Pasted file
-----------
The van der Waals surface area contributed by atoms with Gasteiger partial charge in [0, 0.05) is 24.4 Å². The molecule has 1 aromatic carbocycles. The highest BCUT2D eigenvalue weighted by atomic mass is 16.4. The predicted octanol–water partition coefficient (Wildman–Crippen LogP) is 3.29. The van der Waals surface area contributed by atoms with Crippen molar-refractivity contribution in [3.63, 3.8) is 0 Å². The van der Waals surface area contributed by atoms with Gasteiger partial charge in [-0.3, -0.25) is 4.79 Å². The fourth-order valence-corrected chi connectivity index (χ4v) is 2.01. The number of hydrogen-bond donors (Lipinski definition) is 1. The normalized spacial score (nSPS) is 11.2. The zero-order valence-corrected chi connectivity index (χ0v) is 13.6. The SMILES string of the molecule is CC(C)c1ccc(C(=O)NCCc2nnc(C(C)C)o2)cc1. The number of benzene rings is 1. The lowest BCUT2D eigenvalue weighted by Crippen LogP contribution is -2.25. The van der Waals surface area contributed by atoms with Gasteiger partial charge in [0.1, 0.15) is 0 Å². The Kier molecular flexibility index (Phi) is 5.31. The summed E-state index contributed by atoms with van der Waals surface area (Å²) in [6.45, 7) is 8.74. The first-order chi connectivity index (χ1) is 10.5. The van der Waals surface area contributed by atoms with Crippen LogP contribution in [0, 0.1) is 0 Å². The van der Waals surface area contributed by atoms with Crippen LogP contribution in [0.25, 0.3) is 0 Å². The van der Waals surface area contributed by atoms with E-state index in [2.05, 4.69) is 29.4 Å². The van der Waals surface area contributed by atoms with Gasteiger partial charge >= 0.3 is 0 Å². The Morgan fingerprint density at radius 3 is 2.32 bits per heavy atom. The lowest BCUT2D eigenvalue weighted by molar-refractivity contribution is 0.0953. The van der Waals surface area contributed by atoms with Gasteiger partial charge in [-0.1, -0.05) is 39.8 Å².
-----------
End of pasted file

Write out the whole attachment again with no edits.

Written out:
The van der Waals surface area contributed by atoms with Gasteiger partial charge in [0, 0.05) is 24.4 Å². The molecule has 1 aromatic carbocycles. The highest BCUT2D eigenvalue weighted by atomic mass is 16.4. The predicted octanol–water partition coefficient (Wildman–Crippen LogP) is 3.29. The van der Waals surface area contributed by atoms with Crippen molar-refractivity contribution in [3.63, 3.8) is 0 Å². The van der Waals surface area contributed by atoms with Gasteiger partial charge in [-0.3, -0.25) is 4.79 Å². The fourth-order valence-corrected chi connectivity index (χ4v) is 2.01. The number of hydrogen-bond donors (Lipinski definition) is 1. The normalized spacial score (nSPS) is 11.2. The zero-order valence-corrected chi connectivity index (χ0v) is 13.6. The SMILES string of the molecule is CC(C)c1ccc(C(=O)NCCc2nnc(C(C)C)o2)cc1. The number of benzene rings is 1. The lowest BCUT2D eigenvalue weighted by Crippen LogP contribution is -2.25. The van der Waals surface area contributed by atoms with Gasteiger partial charge in [0.1, 0.15) is 0 Å². The Kier molecular flexibility index (Phi) is 5.31. The summed E-state index contributed by atoms with van der Waals surface area (Å²) in [6.45, 7) is 8.74. The first-order chi connectivity index (χ1) is 10.5. The van der Waals surface area contributed by atoms with Crippen LogP contribution in [0, 0.1) is 0 Å². The van der Waals surface area contributed by atoms with Crippen LogP contribution in [0.25, 0.3) is 0 Å². The van der Waals surface area contributed by atoms with E-state index in [2.05, 4.69) is 29.4 Å². The van der Waals surface area contributed by atoms with Gasteiger partial charge >= 0.3 is 0 Å². The Morgan fingerprint density at radius 3 is 2.32 bits per heavy atom. The lowest BCUT2D eigenvalue weighted by molar-refractivity contribution is 0.0953. The van der Waals surface area contributed by atoms with Gasteiger partial charge in [-0.1, -0.05) is 39.8 Å².